The patterning technique used on this traditional Balinese cloth is endek woven on the weft with songket (supplementary weft) tumpal ends.  Woven on a back strap loom, cloths like these were not just garments but central to Balinese spiritual life. CLICK image to see detail.


Material: silk with wrapped thread.

Size: 169 x 56cm.

Circa: 1930.

Item No: 13-395

Skirt cloth (Saput). Negara, Bali, Indonesia.

A large woven Balinese skirt cloth. Decorated with crescent lines and a beautiful array of colours.

Material: Silk and cotton synthetic dyes.

Size: 177x102cm.

Circa: 1940.

Item No: 10-298

Skirt cloth (songket). Tabanan, Bali.

A younger example of a songket cloth such as were produced since the 1920's for theatre and dance, depicting demon heads and naga snakes. 

Size: 107 x 47cm.

Circa: 1950 .

Item No: 13-366

Torajan cloth (Maa'). Toraja, Sulawesi.


A 'tree of life' ceremonial cloth, collected in Toraja.  

The design imagery comes from the prestigous Indian palampore textiles which were traded to Sulawesi from India depicting a flowering tree on a mound.

Both the tree and the mound base have significance in Torajan epistimolgoy. The mound represents the origin of the earth, the tree symbolises kinship. Torajan rituals often involve trees, their tall tongkonan houses are often compared to trees (ref: Barnes & Kahlenberg. 2010).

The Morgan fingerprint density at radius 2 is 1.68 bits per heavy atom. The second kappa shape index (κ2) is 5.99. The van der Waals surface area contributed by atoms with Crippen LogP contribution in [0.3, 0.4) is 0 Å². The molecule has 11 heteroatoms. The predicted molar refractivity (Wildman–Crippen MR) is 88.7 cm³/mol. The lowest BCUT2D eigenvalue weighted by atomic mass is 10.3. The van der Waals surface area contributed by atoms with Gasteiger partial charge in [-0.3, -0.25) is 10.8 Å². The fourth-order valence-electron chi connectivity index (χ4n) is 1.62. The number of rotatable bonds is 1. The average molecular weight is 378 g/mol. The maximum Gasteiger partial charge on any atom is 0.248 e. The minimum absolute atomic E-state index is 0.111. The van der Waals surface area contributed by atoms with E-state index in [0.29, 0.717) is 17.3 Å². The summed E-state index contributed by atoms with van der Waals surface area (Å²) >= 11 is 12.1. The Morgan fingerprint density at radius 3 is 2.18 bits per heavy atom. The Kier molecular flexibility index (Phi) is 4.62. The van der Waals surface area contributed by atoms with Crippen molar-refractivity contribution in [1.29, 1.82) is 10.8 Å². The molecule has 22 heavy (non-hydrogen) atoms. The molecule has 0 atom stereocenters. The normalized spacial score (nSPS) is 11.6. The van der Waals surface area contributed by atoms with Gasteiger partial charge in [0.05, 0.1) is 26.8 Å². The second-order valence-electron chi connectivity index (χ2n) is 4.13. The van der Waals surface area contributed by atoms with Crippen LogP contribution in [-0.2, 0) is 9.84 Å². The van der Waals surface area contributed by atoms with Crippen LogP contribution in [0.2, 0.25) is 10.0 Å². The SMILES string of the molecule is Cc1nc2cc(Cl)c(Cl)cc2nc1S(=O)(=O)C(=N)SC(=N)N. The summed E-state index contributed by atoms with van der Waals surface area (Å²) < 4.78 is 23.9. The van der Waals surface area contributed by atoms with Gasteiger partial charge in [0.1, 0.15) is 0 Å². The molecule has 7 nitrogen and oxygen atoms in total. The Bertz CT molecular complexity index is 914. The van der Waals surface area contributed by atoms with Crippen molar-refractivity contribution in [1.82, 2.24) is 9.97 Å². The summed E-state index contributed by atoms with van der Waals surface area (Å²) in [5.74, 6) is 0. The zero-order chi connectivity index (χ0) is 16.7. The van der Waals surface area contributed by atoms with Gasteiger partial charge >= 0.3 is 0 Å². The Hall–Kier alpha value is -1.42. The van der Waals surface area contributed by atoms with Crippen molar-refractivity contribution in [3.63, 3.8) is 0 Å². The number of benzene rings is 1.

Imported indian cottons were highly sacred and treasured among the Torajan people, and local artisans also made their own adaptations of sacred maa' emulating the designs found on the earlier Indian cloths. Signs of use, holes and stains.


Material: Cotton, painted, mordant-dyed.

Size: 160x100cm.

Circa: Late 19th - early 20th century .

Item No: 15-440

Ceremonial cloth . Sa'dan-Toraja, Sulawesi.

An early Torajan handpainted and printed ritual cloth of the maa' category with mirror-imaged flowering (tree of life) motif.


The centre field is painted, the border is block printed and painted, contains holes and several areas of missing material.


Material: Cotton painted and printed.

Size: 212x97cm.

Circa: 19th century .

Item No: 15-443

Waist sash/chest cloth . Buleleng, Bali, Indonesia.